Location: 
United States

Man disputes law, marijuana conviction

Location: 
WA
United States
Publication/Source: 
The Spokesman-Review (WA)
URL: 
http://www.spokesmanreview.com/local/story.asp?ID=176436

Mandatory drug terms are targeted in report

Location: 
MD
United States
Publication/Source: 
The Baltimore Sun
URL: 
http://www.baltimoresun.com/news/local/bal-md.minimum27feb27,0,1196962.story?coll=bal-local-headlines

(Cigarette) Ban Creates Black Market in Prisons

Location: 
United States
Publication/Source: 
Associated Press (CA)
URL: 
http://www.dailynews.com/antelopevalley/ci_5305678

Extreme Politics: Vermont Mayor Calls for Death Penalty for Hard Drug Dealers, Legalizing Marijuana

Barre, Vermont, Mayor Thomas Lauzon's frustration with drugs and drug policy is showing, and it's making him just a touch schizophrenic. In remarks reported in the Barre-Montpelier Times Argus Saturday, Lauzon called for the death penalty for crack and heroin dealers, and in the same breath, called for the legalization of marijuana.

He said he plans to ask the state legislature to adopt the death penalty and to legalize marijuana. Failing that, he said, he hopes to open to a statewide discussion about the state's drug problem, probably beginning with an April forum in Barre.

Barre (pronounced "berry") is an old-time boomtown that in days gone by was known as "The Chicago of New England." Today Barre is famed as an exporter of fine, granite, graveside monuments, a distinction that earned it a "ZipUSA" feature in the October 2003 issue of National Geographic.

"People who are dealing crack and dealing heroin have zero social value and should be put to death," Lauzon said. "I'm sure everyone will distance themselves from me," Lauzon said Saturday of his death-penalty call. "But if anyone tells you we're winning the war on drugs, they're lying."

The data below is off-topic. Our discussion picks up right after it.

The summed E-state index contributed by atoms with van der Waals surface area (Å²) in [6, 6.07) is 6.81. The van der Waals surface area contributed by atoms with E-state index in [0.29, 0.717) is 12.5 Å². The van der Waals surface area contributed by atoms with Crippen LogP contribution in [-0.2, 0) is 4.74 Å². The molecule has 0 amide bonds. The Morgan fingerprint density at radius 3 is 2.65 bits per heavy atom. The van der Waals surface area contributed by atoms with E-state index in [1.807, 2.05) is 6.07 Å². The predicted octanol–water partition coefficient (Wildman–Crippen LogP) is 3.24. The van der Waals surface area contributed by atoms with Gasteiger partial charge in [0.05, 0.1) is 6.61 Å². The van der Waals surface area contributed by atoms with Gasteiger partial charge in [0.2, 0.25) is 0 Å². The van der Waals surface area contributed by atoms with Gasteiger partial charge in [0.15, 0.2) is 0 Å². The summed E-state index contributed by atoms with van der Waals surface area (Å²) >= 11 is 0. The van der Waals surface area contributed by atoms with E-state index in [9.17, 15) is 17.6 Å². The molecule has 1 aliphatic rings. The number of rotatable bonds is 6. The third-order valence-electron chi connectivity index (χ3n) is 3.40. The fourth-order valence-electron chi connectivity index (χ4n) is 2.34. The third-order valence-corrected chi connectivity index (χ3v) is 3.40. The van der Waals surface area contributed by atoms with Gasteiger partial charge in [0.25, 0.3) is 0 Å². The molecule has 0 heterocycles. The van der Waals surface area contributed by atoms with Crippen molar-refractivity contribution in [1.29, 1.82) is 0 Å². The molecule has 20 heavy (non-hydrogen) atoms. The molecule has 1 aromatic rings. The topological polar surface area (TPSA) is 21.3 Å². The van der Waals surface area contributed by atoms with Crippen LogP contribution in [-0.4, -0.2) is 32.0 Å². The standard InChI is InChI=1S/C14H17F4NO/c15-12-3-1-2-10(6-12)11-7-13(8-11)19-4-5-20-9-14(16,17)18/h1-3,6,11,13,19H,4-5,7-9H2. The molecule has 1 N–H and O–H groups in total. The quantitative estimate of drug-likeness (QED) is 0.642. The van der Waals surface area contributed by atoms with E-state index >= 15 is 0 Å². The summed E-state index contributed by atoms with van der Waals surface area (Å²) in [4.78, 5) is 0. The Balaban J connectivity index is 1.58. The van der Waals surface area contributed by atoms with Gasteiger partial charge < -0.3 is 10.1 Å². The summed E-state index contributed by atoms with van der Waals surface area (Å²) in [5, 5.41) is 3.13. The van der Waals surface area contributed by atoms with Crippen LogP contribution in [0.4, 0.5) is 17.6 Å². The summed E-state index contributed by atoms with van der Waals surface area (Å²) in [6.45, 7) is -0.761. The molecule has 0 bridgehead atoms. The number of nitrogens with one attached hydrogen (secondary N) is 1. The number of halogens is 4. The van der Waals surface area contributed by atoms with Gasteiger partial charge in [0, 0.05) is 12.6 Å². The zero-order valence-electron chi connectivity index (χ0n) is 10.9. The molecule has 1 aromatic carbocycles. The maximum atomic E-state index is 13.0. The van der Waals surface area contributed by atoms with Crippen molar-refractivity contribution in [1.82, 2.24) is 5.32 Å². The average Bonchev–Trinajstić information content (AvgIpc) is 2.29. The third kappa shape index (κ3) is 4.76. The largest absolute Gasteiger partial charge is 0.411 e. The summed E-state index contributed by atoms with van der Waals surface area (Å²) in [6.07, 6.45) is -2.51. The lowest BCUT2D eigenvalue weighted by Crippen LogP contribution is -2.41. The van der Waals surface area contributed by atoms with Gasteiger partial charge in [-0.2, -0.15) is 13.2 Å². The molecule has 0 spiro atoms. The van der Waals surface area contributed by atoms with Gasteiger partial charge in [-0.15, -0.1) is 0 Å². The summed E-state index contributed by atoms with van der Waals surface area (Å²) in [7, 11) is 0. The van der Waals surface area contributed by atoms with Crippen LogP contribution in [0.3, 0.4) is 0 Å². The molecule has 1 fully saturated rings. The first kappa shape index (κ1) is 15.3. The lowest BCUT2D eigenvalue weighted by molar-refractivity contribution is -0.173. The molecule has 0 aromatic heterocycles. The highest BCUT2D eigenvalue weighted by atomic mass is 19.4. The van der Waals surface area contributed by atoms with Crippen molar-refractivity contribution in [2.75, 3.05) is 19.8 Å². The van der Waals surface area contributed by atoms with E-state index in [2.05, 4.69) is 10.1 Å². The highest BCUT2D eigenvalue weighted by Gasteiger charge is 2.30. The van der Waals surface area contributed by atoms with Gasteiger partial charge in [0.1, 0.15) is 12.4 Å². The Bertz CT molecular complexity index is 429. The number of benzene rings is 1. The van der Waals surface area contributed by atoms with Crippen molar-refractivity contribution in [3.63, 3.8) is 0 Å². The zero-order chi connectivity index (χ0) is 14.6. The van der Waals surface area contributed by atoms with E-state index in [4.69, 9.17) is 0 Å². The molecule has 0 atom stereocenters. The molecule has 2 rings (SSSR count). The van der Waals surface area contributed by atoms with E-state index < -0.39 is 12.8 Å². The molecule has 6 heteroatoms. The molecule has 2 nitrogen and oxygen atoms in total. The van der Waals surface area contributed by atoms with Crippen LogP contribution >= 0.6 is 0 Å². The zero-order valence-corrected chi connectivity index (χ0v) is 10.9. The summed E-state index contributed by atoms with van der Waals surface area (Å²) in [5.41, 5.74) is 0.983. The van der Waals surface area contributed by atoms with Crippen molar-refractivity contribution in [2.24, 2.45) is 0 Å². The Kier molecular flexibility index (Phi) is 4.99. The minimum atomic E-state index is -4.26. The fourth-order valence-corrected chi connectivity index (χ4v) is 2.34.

Saturday evening he reiterated that stance in another interview with the Times Argus. "What social value do they have? They are dealing crack and heroin to young people, knowing full well what the effects will be," the mayor said. "What purpose do they serve in society other than to destroy lives, to destroy families?"

Vermont politicians reacted cautiously. State Sen. Richard Sears (D-Bennington), chair of the Senate Judiciary Committee, said he understood Lauzon's frustration, but didn't embrace either the death penalty for dealing hard drugs or legalizing marijuana. "I think the man is very frustrated, and I understand his frustration," Sears said. "The problem in my view is we've ignored this problem until it's out of hand."

Jason Gibbs, a spokesman for Gov. James Douglas, told the newspaper that while the governor was not unalterably opposed to the death penalty, he was opposed to legalizing marijuana. "He's not unalterably opposed to the death penalty, but he doesn't have any plans to introduce it. There are some circumstances he would support a death penalty, but I'm not sure this is among them," Gibbs said. "Marijuana is a gateway drug for some folks, so he would not support legalization."

Lauzon said he had discussed his proposals with some legislators, but hadn't gotten very far. "They listen politely. I would like to have a statewide conversation. The conversation I'd like to start with is 'How are we doing?' Are we happy with our progress in the war on drugs? What are we doing in Vermont with regard to the war on drugs?" Lauzon said. "Maybe we start in Barre."

While Lauzon's proposal for the death penalty for drug dealers is a first in recent Vermont history, his call for legalizing marijuana echoes one made last December by Windsor County States Attorney Robert Sand, who called for the legalization of marijuana and decriminalization of other drugs. And so goes the drug debate in Vermont.

Drug-test bill prefers saliva over urine jar

Location: 
HI
United States
Publication/Source: 
Star Bulletin (HI)
URL: 
http://starbulletin.com/2007/02/25/news/story07.html

Editorial: Truth and medical marijuana

Location: 
Chicago, IL
United States
Publication/Source: 
Chicago Tribune
URL: 
http://www.chicagotribune.com/news/opinion/chi-0702240205feb24,1,7151264.story?coll=chi-opinionfront-hed